Want to become a thought leader? Identify the topics that matter
While the term “thought leader” might sound like another corporate buzzword, the truth is that, when it’s done right, thought leadership can open doors to new opportunities and build lasting trust with the audiences who matter most.
But while executives are fast recognising that thought leadership is the holy grail of marketing and comms and are keen to get writing and blogging about their area of expertise, too many fall at the first hurdle – that is, deciding a topic to explore and a niche to own.
The problem for many – and you’ll have seen the articles that fall into this trap – is that they focus on exactly what their company does. When a business leader tries to position a sales pitch as thought leadership, the audience simply turns off.
So, how do you avoid being self-serving and be sure to tackle the issues that really matter?
How to make your message resonate
The best thought leaders think outside the corporate box – they know it’s not about them – it’s about their customers, and what makes them tick and this is how they ensure their message resonates. They address the big issues. The issues keeping customers up at night. The issues that are going to present the greatest opportunity or pose the biggest threat over the next six months. If you can follow their lead and provide useful and actionable guidance to the audiences who need it most, then you’re on the right track.
Importantly, thought leaders are original – they understand that they’re likely to be adding to a conversation that’s already happening and are careful to provide a new take. It’s easy to regurgitate news and views that are already out there, but a true thought leader provides unique insight, and is instrumental in driving the debate and discussion forward.
What makes one thought leader more successful than another?
It’s important to remember that the leaders with a broad pool of knowledge are often the most successful. It’s not enough to have only studied one narrow topic, you must have a strong grasp of all the adjacent subjects related to your area of expertise. For example, if you want to become a thought leader in the space of digital kiosks and interactive retail displays, then you have a few major topics you ought to have a strong working knowledge of – including marketing, technology, and consumer behaviour. To be a thought leader in that space means you need to become more than comfortable with all three of those broad topics – understanding and responding to a holistic picture of what’s on your customers’ minds. See successful thought leadership examples focused on renewable energy.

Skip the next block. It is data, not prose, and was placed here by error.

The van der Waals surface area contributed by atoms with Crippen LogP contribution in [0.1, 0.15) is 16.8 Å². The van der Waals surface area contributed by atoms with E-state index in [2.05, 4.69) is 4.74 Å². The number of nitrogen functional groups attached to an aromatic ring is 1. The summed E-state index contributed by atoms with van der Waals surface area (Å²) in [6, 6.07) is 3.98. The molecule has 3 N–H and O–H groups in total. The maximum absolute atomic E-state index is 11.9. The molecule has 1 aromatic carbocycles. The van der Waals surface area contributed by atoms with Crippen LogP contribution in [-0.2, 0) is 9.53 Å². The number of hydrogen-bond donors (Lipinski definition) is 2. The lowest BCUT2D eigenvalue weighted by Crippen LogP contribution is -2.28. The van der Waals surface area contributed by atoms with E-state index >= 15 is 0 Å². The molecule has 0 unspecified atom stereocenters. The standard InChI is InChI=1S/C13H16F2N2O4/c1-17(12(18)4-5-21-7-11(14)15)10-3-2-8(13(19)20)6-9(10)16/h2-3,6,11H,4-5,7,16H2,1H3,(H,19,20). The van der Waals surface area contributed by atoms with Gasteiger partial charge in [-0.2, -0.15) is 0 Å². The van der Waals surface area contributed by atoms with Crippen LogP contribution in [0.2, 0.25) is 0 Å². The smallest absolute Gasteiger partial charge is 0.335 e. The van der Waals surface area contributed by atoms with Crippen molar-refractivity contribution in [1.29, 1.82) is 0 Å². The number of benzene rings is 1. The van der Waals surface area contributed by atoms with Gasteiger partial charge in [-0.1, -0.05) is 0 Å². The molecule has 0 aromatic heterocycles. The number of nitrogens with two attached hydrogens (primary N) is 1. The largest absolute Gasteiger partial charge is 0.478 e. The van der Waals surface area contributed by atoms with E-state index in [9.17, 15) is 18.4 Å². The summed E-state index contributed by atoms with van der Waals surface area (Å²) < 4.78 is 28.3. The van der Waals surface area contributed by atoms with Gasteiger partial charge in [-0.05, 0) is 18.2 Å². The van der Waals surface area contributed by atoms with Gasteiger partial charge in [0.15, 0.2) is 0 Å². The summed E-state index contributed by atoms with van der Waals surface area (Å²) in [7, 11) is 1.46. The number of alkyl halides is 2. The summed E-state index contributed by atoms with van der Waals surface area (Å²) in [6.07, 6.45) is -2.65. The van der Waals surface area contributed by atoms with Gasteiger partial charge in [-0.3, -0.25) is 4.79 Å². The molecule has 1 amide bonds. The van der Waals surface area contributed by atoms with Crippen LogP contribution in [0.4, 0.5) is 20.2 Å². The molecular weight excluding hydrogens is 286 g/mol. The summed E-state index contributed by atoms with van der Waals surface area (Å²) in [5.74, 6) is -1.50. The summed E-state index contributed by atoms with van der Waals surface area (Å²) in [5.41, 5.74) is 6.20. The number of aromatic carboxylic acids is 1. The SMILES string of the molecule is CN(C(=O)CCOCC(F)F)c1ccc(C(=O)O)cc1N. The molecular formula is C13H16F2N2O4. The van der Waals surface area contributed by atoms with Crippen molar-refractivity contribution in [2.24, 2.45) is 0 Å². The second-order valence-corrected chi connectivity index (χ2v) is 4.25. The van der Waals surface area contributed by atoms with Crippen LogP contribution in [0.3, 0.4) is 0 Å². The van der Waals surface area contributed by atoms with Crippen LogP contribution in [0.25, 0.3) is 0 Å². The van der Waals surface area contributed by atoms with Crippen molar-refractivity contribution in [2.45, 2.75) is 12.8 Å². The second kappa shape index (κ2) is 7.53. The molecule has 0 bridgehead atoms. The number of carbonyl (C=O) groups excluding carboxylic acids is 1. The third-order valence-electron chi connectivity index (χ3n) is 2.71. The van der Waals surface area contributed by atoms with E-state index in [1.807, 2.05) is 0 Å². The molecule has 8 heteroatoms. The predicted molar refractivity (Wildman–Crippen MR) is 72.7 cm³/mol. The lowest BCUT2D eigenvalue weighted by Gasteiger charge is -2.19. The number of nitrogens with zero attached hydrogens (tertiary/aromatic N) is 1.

The secret is in the timing
It’s vital to remember that timelines can be make or break for thought leadership content. Topics can become stale quickly – or over exposed (who isn’t writing about the economic fallout from Covid at the moment?) – and it can be tough to stand out from the crowd.
So, look for something new. What’s happening in the news agenda that you can talk about? Is a major brand getting it spectacularly wrong (or right)? Is there an analyst report that you think your prospects need to know about? Keep an eye on the news and follow journalists in your space too. If they know you’re talking about what they’re interested in, they may well turn to you for comment too.
How to become a thought leader in your business
Do all this and you’re likely to be well on the road to establishing your niche. But that’s just the start. Next on the list is to work out who you want to talk to, and which channels to use. But the good news is that there’s help at hand. Harnessing experience from 25 years of developing thought leaders’ brands, we have created a guide on How to become an Industry Thought Leader to get you started.
For more tips, read our blog post on How to develop a Thought Leadership Strategy. Also see our case study showing how we delivered outstanding thought leadership to technology communications firm Blu Wireless achieving a dominant share of voice within their target audience. Lastly, please get in touch if your executives need expert support in delivering exceptional thought leadership.